This was a savage young beast, it seemed, that Craddock had got hold of, one who had been set in slippery places, that sloped hell-wards. Craddock had known some who had learned patience from their sojournings in such resorts; he had known others who had simply been broken by them, others again; and of those possibly the joyful and attractive Charles Lathom was one, who seemed to have taken no colour from their surroundings, but emerged with their serenity and sweetness undisturbed. But never yet had he seen anyone who came out of dark places with mere anger and resentment against his sufferings, and yet with strength quite unimpaired. Armstrong seemed to him like that: the flames apparently had but hardened and annealed him. He had suffered under the lash of circumstances, not soft-heartedly nor with any loss of spirit, and now when for the first time he saw daylight ahead, he was in no wise grateful for the dispersal of the darkness. He did not hail the sun or melt to the benignancy of its beams : he came out iron, remembering the hunger of the years that had starved his body and his soul, without subduing either; for physically he was hard and muscular, morally he was cynical, expecting from others little except such emotions as he himself shared, the instinct of self-defence, and the stoical bearing of such blows as he could not ward off. He was not in himself kind or unselfish or loving, and up till now he had practically never come across such qualities in others, and there was really no reason why he should believe in their existence. Hitherto nobody, as far as he remembered, had done him a good turn unless thereby he reaped a personal benefit, and indeed Armstrong saw little reason why anybody should ; for the world as he had known it was not run on lines of altruistic philanthropy. The strong spoiled the weak, and the weak looked for opportunities of preying on the weaker. The rich paid as little as they could for the service of the poor, which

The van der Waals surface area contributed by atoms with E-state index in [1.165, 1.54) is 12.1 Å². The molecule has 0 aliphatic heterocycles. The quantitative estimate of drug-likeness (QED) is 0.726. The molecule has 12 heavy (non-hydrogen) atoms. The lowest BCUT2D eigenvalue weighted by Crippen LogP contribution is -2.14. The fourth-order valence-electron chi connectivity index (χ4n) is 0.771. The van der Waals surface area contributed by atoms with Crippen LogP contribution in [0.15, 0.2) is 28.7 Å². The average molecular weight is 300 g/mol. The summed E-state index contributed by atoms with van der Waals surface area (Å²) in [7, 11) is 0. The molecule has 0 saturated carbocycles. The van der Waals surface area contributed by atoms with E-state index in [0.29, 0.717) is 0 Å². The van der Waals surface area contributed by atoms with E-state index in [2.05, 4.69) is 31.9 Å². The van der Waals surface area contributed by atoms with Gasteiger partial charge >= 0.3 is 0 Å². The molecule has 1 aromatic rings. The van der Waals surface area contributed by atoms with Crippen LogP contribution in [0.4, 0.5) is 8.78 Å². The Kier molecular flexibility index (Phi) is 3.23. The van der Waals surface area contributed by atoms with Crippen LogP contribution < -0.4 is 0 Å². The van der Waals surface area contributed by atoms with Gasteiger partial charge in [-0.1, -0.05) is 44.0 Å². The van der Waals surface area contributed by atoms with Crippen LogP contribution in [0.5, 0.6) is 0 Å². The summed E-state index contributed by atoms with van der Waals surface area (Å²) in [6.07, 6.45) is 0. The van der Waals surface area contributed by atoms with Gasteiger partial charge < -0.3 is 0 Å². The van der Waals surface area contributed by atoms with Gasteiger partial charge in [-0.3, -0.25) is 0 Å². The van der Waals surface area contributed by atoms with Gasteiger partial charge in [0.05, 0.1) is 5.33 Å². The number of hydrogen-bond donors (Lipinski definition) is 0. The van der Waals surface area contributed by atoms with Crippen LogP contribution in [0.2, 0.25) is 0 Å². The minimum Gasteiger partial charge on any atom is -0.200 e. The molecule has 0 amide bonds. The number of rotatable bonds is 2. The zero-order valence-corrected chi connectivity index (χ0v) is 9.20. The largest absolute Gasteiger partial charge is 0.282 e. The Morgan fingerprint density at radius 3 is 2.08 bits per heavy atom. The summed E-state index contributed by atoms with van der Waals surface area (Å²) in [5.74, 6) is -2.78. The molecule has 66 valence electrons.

was obviously the course that common sense indicated, while the poor, the workers, combined so far as was possible to make the rich pay more. There was no reason for either side to act otherwise, and thus he was puzzled to know why Craddock had offered him more than was necessary in order to get this play from him, and the ensuing contract.

As a matter of fact Craddock had done so for exactly the same reasons as that which prompted him to give Charles Lathom sixty pounds for his sketch : he wanted to earn a sort of blind unreasoning gratitude from his new client, since clients possessed of this convenient spirit were far easier to manage and to deal with. But he had failed, and knew it: this new client, though he looked forward to finding him very remunerative indeed, could not possibly be considered to be blind with gratitude. But after all, the main point was that he should sign the contract that embodied Craddock's proposals, which he was perfectly willing to do, and Craddock's butler, coming in with coffee, witnessed the transaction. A leaf from Craddock's cheque-book completed it.

All the appliances of refrigeration, in the way of electric fans and outside blinds, were not more than sufficient to keep even Craddock's flat at an agreeable temperature, and when, that evening, about six o'clock Mrs. Lathom put away her typewriter and the neat piles of manuscript and transcription which had occupied her all day, the heat in the little sunbaked sitting-room in Sidney Street, which at meal-times did duty also as dining-room, was almost overpowering. But she expected the younger of her two handsome boys to arrive from his holiday on the Thames with Charles in time for

supper, and tired as she was and worn out with her daily work in this little furnace of a room, her fatigue forgot itself in thought of and preparation for his home-coming.

Reggie had, on a picture postcard that showed Thorley Weir, advertised her of the hour of his train's arrival, and before she need busy herself over the gas-stove that stood in the corner of the passage outside the sitting-room, and had to be fed with pennies to keep its flame burning, she found there was a quarter of an hour left her to rest herself, and if possible to get a few minutes' doze to clear the heat and heaviness from her eyes. This evening, in spite of the home-coming of one of her darlings, she was conscious of an unusual despondency, which, quite rightly, she told herself was only physical, and did not touch her spirits or her essential self. VOL. XXXIV-NO. 201, N.S.


« ПредыдущаяПродолжить »